Island News

Desperately seeking bird guardians

Written By : VASITI RITOVA. Okay, we are now in the “Critically Endangered” stage of bird extinction and conservationists are now seeking bird guardians. This is the highest threat category
16 May 2009 12:00

image Written By : VASITI RITOVA. Okay, we are now in the “Critically Endangered” stage of bird extinction and conservationists are now seeking bird guardians.
This is the highest threat category when it comes to saving birds and we all need to do something.
All bird guardians are required to do is work hard to protect some of Fiji’s and the Pacific’s endangered species.
This comes as reports show that three more Pacific Island birds are threatened with extinction.
The Marquesas Kingfisher, Nightingale Reed-Warbler and the Crow Honeyeater have all become listed as “Critically Endangered”, the highest threat category.
According to BirdLife International and its partner, IUCN (International Conservation Union), these three birds have been listed in the 2009 Red List of threatened birds in the world.
“This is an indication of the grave environmental threats facing Pacific Islands,” said Senior Technical Advisor to BirdLife International’s Pacific Division, James Millett.
“For instance the Marquesas Kingfisher in French Polynesia is facing extinction because of the introduction of a predator from North America, the Great Horned Owl that is now consuming much of the wildlife on the island and that includes the Kingfisher.”
“As so often happens, the original intention of introducing a predator to control a targeted animal gets out of control.
“It is not only the Great Horned Owl that is endangering bird species in the Pacific, but rats, mongooses and the Brown Tree Snake as well”.
“It is the Brown Tree Snake that was accidentally introduced into Saipan, probably in cargo, that threatens the Nightingale Reed-Warbler with extinction,” he said. “The snake is a voracious predator that eats bird eggs and chicks.”
Mr. Millett said that there are still mysteries surrounding the threats to some bird species, “and that is the case with the Crow Honeyeater in New Caledonia”.
“Most of the Crow Honeyeaters have disappeared from the forests and survive in one or two areas on the main island of Grand Terre. This is a real ecological puzzle that obviously must be solved quickly.”
In addition to predators the other overwhelming threat to birds in the region is the destruction of their habitat through deforestation.
Mr. Millett said that conservation efforts could make a difference.
“We are working with our regional partners, and that includes landowners, to implement programmes to protect endangered species through the protection of the forests and the control of predators, and we have met with some success.”
“Of great importance is the Species Guardian Initiative launched by BirdLife where a local organisation becomes guardian of a threatened bird”.
So far, two organisations have signed up to become Guardians for three of the Pacific’s rarest birds: the Fiji Petrel, Tahiti Monarch and Polynesian Ground Dove.
Mr. Millett said that efforts are now underway to find Species Guardians to help protect the three new critically endangered species from extinction.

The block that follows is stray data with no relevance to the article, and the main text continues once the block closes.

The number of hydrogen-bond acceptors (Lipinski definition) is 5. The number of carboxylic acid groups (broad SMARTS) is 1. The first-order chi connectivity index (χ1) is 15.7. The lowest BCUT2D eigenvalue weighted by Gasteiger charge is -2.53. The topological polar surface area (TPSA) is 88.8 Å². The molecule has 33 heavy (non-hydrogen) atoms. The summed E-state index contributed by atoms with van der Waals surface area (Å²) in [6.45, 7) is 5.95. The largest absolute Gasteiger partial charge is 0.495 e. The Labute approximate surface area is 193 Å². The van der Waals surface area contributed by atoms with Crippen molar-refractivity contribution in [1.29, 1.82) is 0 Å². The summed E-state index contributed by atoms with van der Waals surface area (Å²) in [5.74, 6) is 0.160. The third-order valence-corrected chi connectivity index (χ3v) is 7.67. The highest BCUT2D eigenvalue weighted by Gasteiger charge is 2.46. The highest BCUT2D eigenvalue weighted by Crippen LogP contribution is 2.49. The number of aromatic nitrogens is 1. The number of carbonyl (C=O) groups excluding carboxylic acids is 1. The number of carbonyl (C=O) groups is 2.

The European Commission Review Team awarded Birdlife Pacific its ‘highest marks’ for conservation efforts early this year, to protect native forests through the identification and subsequent promotion of IBA, home to many of the region’s threatened and rare birdlife.
“IBAs are internationally recognised as key sites for conservation,” said Don Stewart, Birdlife International Pacific Regional Director.
“They have proved to be a particularly effective way of identifying conservation priorities. They hold either significant numbers of one or more globally threatened, or restricted-range, or migratory, or congregatory species.”
The EC assessment of the Birdlife project was part of a wider review of projects implemented by a number of other agencies in the region. Birdlife’s IBA project located and defined areas in the region where biodiversity conservation was globally important. It took over four years to complete the project.
Mr. Stewart said that the objective of the project was to identify sites of global biodiversity importance in the Pacific and encourage their conservation, adding that Birdlife and its Partners had researched and identified IBAs through field work in Fiji, Palau, New Caledonia and French Polynesia, and had compiled IBA inventories for an additional thirteen countries and territories in the region.
The EC assessment focused on each project’s relevance, efficiency, effectiveness, impact and sustainability. Birdlife received the ‘highest marks’ in all of these assessed categories – the best results in the region.
Mr. Stewart praised Birdlife’s Partners responsible for the work on the project in French Polynesia, New Caledonia, and Palau and the staff of the Pacific Partnership Secretariat in Fiji.
“The challenge is now to work closely with governments and local communities to ensure that the IBAs we have identified continue to be sustainable and to encourage similar efforts in the region, using the IBA approach.”
And the next time you stand in silence in the forest and listen to a resonant carol “Eeekou-ing!” out of the trees, it is the remarkable call of Fiji birds, here to stay and be part of our environment.




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